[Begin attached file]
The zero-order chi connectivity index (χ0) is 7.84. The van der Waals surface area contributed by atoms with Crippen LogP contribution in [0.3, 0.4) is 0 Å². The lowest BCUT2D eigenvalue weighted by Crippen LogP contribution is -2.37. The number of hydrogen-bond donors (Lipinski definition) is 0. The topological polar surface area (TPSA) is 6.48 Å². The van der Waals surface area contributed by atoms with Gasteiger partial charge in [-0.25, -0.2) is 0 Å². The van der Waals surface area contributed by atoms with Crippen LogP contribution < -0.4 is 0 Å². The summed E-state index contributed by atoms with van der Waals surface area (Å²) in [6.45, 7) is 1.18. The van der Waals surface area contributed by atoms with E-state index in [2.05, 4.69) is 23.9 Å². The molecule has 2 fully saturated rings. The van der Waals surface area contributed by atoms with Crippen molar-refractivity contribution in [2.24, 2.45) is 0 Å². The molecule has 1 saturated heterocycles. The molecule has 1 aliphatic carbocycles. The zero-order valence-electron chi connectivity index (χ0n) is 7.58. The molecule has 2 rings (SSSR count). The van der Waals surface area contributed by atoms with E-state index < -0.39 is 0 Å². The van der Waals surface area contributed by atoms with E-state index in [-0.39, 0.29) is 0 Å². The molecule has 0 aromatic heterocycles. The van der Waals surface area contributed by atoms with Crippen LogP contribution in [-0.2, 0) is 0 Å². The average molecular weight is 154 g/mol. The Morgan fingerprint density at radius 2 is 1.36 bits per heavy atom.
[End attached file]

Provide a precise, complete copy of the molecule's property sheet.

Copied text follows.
The zero-order chi connectivity index (χ0) is 7.84. The van der Waals surface area contributed by atoms with Crippen LogP contribution in [0.3, 0.4) is 0 Å². The lowest BCUT2D eigenvalue weighted by Crippen LogP contribution is -2.37. The number of hydrogen-bond donors (Lipinski definition) is 0. The topological polar surface area (TPSA) is 6.48 Å². The van der Waals surface area contributed by atoms with Gasteiger partial charge in [-0.25, -0.2) is 0 Å². The van der Waals surface area contributed by atoms with Crippen LogP contribution < -0.4 is 0 Å². The summed E-state index contributed by atoms with van der Waals surface area (Å²) in [6.45, 7) is 1.18. The van der Waals surface area contributed by atoms with E-state index in [2.05, 4.69) is 23.9 Å². The molecule has 2 fully saturated rings. The van der Waals surface area contributed by atoms with Crippen molar-refractivity contribution in [2.24, 2.45) is 0 Å². The molecule has 1 saturated heterocycles. The molecule has 1 aliphatic carbocycles. The zero-order valence-electron chi connectivity index (χ0n) is 7.58. The molecule has 2 rings (SSSR count). The van der Waals surface area contributed by atoms with E-state index < -0.39 is 0 Å². The van der Waals surface area contributed by atoms with E-state index in [-0.39, 0.29) is 0 Å². The molecule has 0 aromatic heterocycles. The van der Waals surface area contributed by atoms with Crippen LogP contribution in [-0.2, 0) is 0 Å². The average molecular weight is 154 g/mol. The Morgan fingerprint density at radius 2 is 1.36 bits per heavy atom.